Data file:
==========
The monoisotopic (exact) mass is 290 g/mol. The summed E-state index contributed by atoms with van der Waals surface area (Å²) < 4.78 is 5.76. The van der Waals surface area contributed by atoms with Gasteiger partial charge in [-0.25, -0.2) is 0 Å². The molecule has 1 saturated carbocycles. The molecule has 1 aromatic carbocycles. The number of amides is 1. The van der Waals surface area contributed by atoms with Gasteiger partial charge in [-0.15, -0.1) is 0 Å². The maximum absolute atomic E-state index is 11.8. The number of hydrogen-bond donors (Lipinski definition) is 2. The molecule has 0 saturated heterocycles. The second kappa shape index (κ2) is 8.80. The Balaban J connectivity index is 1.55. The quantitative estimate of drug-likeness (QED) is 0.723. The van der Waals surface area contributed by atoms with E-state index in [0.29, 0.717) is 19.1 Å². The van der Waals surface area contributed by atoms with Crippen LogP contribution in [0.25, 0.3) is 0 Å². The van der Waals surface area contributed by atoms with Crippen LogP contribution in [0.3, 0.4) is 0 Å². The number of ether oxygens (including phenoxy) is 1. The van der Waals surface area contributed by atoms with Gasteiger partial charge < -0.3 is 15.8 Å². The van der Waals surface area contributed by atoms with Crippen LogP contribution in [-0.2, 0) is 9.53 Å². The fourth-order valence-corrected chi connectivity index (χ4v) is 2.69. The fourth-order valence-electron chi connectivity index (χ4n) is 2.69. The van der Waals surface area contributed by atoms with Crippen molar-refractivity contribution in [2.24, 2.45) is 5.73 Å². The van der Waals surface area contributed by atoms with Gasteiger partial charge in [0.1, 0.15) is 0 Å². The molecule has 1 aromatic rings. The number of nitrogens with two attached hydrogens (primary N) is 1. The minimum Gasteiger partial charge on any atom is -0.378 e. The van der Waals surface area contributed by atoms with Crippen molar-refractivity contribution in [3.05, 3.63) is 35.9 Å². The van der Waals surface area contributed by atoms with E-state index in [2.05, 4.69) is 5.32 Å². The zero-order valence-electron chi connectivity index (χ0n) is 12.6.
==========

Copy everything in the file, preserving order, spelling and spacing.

The monoisotopic (exact) mass is 290 g/mol. The summed E-state index contributed by atoms with van der Waals surface area (Å²) < 4.78 is 5.76. The van der Waals surface area contributed by atoms with Gasteiger partial charge in [-0.25, -0.2) is 0 Å². The molecule has 1 saturated carbocycles. The molecule has 1 aromatic carbocycles. The number of amides is 1. The van der Waals surface area contributed by atoms with Gasteiger partial charge in [-0.15, -0.1) is 0 Å². The maximum absolute atomic E-state index is 11.8. The number of hydrogen-bond donors (Lipinski definition) is 2. The molecule has 0 saturated heterocycles. The second kappa shape index (κ2) is 8.80. The Balaban J connectivity index is 1.55. The quantitative estimate of drug-likeness (QED) is 0.723. The van der Waals surface area contributed by atoms with E-state index in [0.29, 0.717) is 19.1 Å². The van der Waals surface area contributed by atoms with Crippen LogP contribution in [0.25, 0.3) is 0 Å². The van der Waals surface area contributed by atoms with Crippen LogP contribution in [0.3, 0.4) is 0 Å². The number of ether oxygens (including phenoxy) is 1. The van der Waals surface area contributed by atoms with Gasteiger partial charge < -0.3 is 15.8 Å². The van der Waals surface area contributed by atoms with Crippen LogP contribution in [-0.2, 0) is 9.53 Å². The fourth-order valence-corrected chi connectivity index (χ4v) is 2.69. The fourth-order valence-electron chi connectivity index (χ4n) is 2.69. The van der Waals surface area contributed by atoms with Crippen molar-refractivity contribution in [2.24, 2.45) is 5.73 Å². The van der Waals surface area contributed by atoms with Gasteiger partial charge in [0.1, 0.15) is 0 Å². The molecule has 1 aromatic rings. The number of nitrogens with two attached hydrogens (primary N) is 1. The minimum Gasteiger partial charge on any atom is -0.378 e. The van der Waals surface area contributed by atoms with Crippen molar-refractivity contribution in [3.05, 3.63) is 35.9 Å². The van der Waals surface area contributed by atoms with E-state index in [2.05, 4.69) is 5.32 Å². The zero-order valence-electron chi connectivity index (χ0n) is 12.6.